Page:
At Cherry Hills last year (site of the 2012 U.S. Amateur), I went to the USGA and said that when my captaincy was over, I was going to lobby the USGA to put one or maybe two mid amateurs on the team. And they came back to me and said they’re going to do it. We’re putting two mid-ams on the team and that’s the right thing to do.

In 2011, Nathan Smith was the oldest guy on the team by nine years and the guys loved him. Can he bring that mystique and experience to the team this year? Absolutely. It’s important. If he makes the team, do I pair him with the other mid am? Do we split him up? We’ll analyze all that.

AGC: Which mid-amateurs are currently being considered for the two positions?

JH: Nathan Smith, Todd White and Mike McCoy. Mike McCoy is a guy, who, when we made the announcement, he changed his schedule to try and qualify. Mike’s played in every amateur event: the Sunnehanna, Northeast, Western, Porter Cup. He’s tried everything and qualified for the U.S. Amateur.

AGC: Leading up to the Walker Cup, what scheduled does the team follow? And you?

JH: We’ll make the final announcements either Sunday (Aug. 18) after the U.S. Amateur final or that Monday morning. We’ll bring the team back to the National Golf Links August 22-23 for practice. They’ll come back to New York August 30. The next morning we’ll go to Ground Zero and then go to the U.S. Open tennis. On Monday, we’ll head to National Golf Links and get ready for the Walker Cup.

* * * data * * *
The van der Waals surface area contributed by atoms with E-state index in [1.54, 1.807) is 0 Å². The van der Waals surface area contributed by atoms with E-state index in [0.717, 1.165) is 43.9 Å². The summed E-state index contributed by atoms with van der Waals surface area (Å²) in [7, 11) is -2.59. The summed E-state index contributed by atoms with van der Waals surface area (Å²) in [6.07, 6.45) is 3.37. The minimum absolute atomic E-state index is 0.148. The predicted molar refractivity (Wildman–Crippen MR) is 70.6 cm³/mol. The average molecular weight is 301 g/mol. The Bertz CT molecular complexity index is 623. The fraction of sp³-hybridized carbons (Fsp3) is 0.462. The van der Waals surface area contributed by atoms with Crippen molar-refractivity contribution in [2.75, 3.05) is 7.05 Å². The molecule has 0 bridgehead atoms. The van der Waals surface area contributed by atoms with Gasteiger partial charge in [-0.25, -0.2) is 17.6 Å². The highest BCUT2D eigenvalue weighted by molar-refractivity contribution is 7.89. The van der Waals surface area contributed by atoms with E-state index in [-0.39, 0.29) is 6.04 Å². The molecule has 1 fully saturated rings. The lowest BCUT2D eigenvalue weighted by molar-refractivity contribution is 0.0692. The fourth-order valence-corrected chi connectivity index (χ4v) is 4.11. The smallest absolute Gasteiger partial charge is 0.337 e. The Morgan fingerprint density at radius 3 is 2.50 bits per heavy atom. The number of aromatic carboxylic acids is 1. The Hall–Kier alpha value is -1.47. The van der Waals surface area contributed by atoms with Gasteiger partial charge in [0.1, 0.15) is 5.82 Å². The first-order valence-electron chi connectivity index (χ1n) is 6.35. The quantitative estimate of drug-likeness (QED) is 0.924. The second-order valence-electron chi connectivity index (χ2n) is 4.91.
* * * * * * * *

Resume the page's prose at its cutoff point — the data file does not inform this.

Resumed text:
Holtgrieve considers National Golf Links a "historic venue."

AGC: What is your impression of the National Golf Links of America?

JH: I’ve never played in a tournament there but whatever happens, National Golf Links is one of the greatest places in the world. I call it a historic venue. It’s a great match play venue. I love C.B. Macdonald courses and love this design. It makes you think on every shot.

AGC: What does it mean to you to be leading your second Walker Cup squad?

JH: It has been an honor to be the Walker Cup captain. It’s one of the greatest honors in golf. As a player, I got a chance to play for my country. In the Air Force, I got to serve my country and as a captain, I’ve had a chance to represent my country. It’s a great honor for me.
ABOUT THE U.S. Amateur

The U.S. Amateur, the oldest USGA championship, was first played in 1895 at Newport Golf Club in Rhode Island. The event, which has no age restriction, is open to those with a Handicap Index of 2.4 or lower. It is one of 13 national championships conducted annually by the USGA, 10 of which are strictly for amateurs. It is the pre-eminent amateur competition in the world. Applications are typically placed online, starting the third week in April at www.usga.org.